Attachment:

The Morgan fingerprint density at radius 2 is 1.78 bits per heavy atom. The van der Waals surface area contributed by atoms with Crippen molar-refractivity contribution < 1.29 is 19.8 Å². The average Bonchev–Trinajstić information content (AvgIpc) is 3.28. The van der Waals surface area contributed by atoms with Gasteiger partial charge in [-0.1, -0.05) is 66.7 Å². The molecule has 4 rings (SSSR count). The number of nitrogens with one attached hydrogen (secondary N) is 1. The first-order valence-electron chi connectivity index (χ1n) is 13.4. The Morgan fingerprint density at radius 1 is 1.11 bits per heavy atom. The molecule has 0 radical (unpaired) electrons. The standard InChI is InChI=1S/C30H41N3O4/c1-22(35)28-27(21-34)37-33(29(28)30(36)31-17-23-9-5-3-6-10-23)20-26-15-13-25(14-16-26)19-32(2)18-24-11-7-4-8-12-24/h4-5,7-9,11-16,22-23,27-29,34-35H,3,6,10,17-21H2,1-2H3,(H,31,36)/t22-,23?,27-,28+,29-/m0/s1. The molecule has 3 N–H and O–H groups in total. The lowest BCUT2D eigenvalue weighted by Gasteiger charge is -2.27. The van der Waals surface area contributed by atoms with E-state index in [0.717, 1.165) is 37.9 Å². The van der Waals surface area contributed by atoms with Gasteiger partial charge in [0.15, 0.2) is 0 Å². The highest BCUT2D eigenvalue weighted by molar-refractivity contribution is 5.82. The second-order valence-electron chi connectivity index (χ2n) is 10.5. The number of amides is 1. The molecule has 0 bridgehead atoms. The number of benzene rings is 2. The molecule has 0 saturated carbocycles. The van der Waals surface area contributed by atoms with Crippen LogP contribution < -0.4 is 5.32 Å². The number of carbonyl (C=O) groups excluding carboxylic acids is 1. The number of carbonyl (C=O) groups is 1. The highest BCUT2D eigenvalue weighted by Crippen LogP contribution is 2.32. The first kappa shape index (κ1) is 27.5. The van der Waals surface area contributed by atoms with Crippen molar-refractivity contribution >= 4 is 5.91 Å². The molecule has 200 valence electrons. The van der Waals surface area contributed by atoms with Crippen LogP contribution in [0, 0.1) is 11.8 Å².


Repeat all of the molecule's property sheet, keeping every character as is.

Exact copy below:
The Morgan fingerprint density at radius 2 is 1.78 bits per heavy atom. The van der Waals surface area contributed by atoms with Crippen molar-refractivity contribution < 1.29 is 19.8 Å². The average Bonchev–Trinajstić information content (AvgIpc) is 3.28. The van der Waals surface area contributed by atoms with Gasteiger partial charge in [-0.1, -0.05) is 66.7 Å². The molecule has 4 rings (SSSR count). The number of nitrogens with one attached hydrogen (secondary N) is 1. The first-order valence-electron chi connectivity index (χ1n) is 13.4. The Morgan fingerprint density at radius 1 is 1.11 bits per heavy atom. The molecule has 0 radical (unpaired) electrons. The standard InChI is InChI=1S/C30H41N3O4/c1-22(35)28-27(21-34)37-33(29(28)30(36)31-17-23-9-5-3-6-10-23)20-26-15-13-25(14-16-26)19-32(2)18-24-11-7-4-8-12-24/h4-5,7-9,11-16,22-23,27-29,34-35H,3,6,10,17-21H2,1-2H3,(H,31,36)/t22-,23?,27-,28+,29-/m0/s1. The molecule has 3 N–H and O–H groups in total. The lowest BCUT2D eigenvalue weighted by Gasteiger charge is -2.27. The van der Waals surface area contributed by atoms with E-state index in [0.717, 1.165) is 37.9 Å². The van der Waals surface area contributed by atoms with Gasteiger partial charge in [0.15, 0.2) is 0 Å². The highest BCUT2D eigenvalue weighted by molar-refractivity contribution is 5.82. The second-order valence-electron chi connectivity index (χ2n) is 10.5. The number of amides is 1. The molecule has 0 bridgehead atoms. The number of benzene rings is 2. The molecule has 0 saturated carbocycles. The van der Waals surface area contributed by atoms with Crippen LogP contribution < -0.4 is 5.32 Å². The number of carbonyl (C=O) groups excluding carboxylic acids is 1. The number of carbonyl (C=O) groups is 1. The highest BCUT2D eigenvalue weighted by Crippen LogP contribution is 2.32. The first kappa shape index (κ1) is 27.5. The van der Waals surface area contributed by atoms with Crippen molar-refractivity contribution >= 4 is 5.91 Å². The molecule has 200 valence electrons. The van der Waals surface area contributed by atoms with Crippen LogP contribution in [0, 0.1) is 11.8 Å².